CO-OPERATIVE INNOVATION: POLICIES, PRACTICES AND DEBATES ON SOCIAL ENTERPRISE AND COLLECTIVE ENTREPRENEURSHIP/ L’INNOVATION DANS LES COOPÉRATIVES : POLITIQUES, PRATIQUES ET DÉBATS SUR L’ENTREPRISE SOCIALE ET L’ENTREPRENEURIAT COLLECTIF
Nova Scotia Co-operative Council, Measuring the Co-operative Difference Research Network, Conseil Coopératif Acadien Nouvelle Écosse, Nova Scotia Government & others
Gavin Fridell's Abstract: Over the past decades, cooperative values have increasingly been formally adopted by an array of social enterprise, nongovernmental, and non-‐profit organizations concerned with social justice and collective action but not traditionally considered “cooperatives.” While this has received growing recognition, less has been said about the ways in which cooperative ideals have also become increasingly prevalent in the realm of international cooperation, especially in the Global South. One lead organization in this movement has been ALBA, whose eight member countries have signed a range of agreements devoted to cooperative trade and development initiatives at the state level, as well as officially promoting fair trade, social enterprises, social movements, cooperatives, and local businesses. This presentation will examine ALBA projects in the Eastern Caribbean and reflect on its strengths and weaknesses for promoting new patterns of economic cooperation.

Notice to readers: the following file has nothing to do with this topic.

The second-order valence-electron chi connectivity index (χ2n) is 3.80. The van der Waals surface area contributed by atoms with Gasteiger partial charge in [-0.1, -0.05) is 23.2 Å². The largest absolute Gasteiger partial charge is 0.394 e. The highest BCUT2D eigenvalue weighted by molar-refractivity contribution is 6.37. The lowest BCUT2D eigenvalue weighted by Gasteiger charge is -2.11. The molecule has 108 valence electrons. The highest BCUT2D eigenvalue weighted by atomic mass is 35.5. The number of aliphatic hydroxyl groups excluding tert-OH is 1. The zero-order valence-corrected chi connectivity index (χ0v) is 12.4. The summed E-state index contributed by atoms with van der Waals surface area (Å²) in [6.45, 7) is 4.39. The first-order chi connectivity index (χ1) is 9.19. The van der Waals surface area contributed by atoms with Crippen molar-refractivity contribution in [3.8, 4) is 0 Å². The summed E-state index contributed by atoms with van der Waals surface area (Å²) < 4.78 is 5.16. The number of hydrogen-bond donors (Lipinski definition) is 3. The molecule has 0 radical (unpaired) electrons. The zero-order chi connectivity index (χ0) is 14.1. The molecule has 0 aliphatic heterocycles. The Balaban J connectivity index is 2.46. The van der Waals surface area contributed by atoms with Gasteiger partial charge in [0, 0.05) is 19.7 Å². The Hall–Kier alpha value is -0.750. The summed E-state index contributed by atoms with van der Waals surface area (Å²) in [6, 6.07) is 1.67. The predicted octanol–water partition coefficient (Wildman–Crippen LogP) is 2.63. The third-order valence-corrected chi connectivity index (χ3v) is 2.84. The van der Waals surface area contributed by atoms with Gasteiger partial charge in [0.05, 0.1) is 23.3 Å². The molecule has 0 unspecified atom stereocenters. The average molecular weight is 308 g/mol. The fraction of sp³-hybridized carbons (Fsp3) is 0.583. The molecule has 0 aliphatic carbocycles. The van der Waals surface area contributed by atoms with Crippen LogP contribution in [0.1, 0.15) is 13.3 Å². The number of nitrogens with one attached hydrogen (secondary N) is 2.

This panel session at the 2012 Co-operating to Build a Better Nova Scotia Conference in Halifax explored co-operative innovation. - Gavin Fridell's abstract is included in the abstract section. - Nanci Lee's presentation concerns itself with microfinance institutions in rural Africa. - Joanne Hussey's presentation highlights innovative social enterprises in Nova Scotia. - Mark TeKamp's presentation looks at the potential for a government procurement policy favouring social enterprises in Nova Scotia. General panel overview: The late 1970s marks the arrival of new forms of communal enterprises. Some of these enterprises adapt the cooperative model, but explore new sectors, such as transportation, insurance and education that cooperatives have avoided. Some are more socially oriented;; using market based tools to address the ills of society. Traditional not-for-profit organizations also entered the arena by engaging in profit-making activities to strengthen their financial autonomy and become more committed to advocating their values without threats of losing financing from big corporations and governments. Others have situated themselves at the intersection of individual financial development and social justice. The trajectories are many and varied, but innovation, social justice and collectivity are common characteristics. Traditional cooperatives gradually find themselves surrounded by these new collective enterprises. Governments and the private sector have also begun to develop partnerships with these enterprises with the aim of achieving shared objectives. These innovative processes have not being without controversies, however. They have not only created an identity crisis, they also attracted questions of accountability, economic mediocrity and ethics. This workshop entertains enthralling case studies, debates, policy implications from academia, government and the cooperative sector. The slides for the presentations are bilingual (English and French). Gavin Fridell has provided a paper, which is only in English. The YouTube URI leads to an audio recording of all four presentations.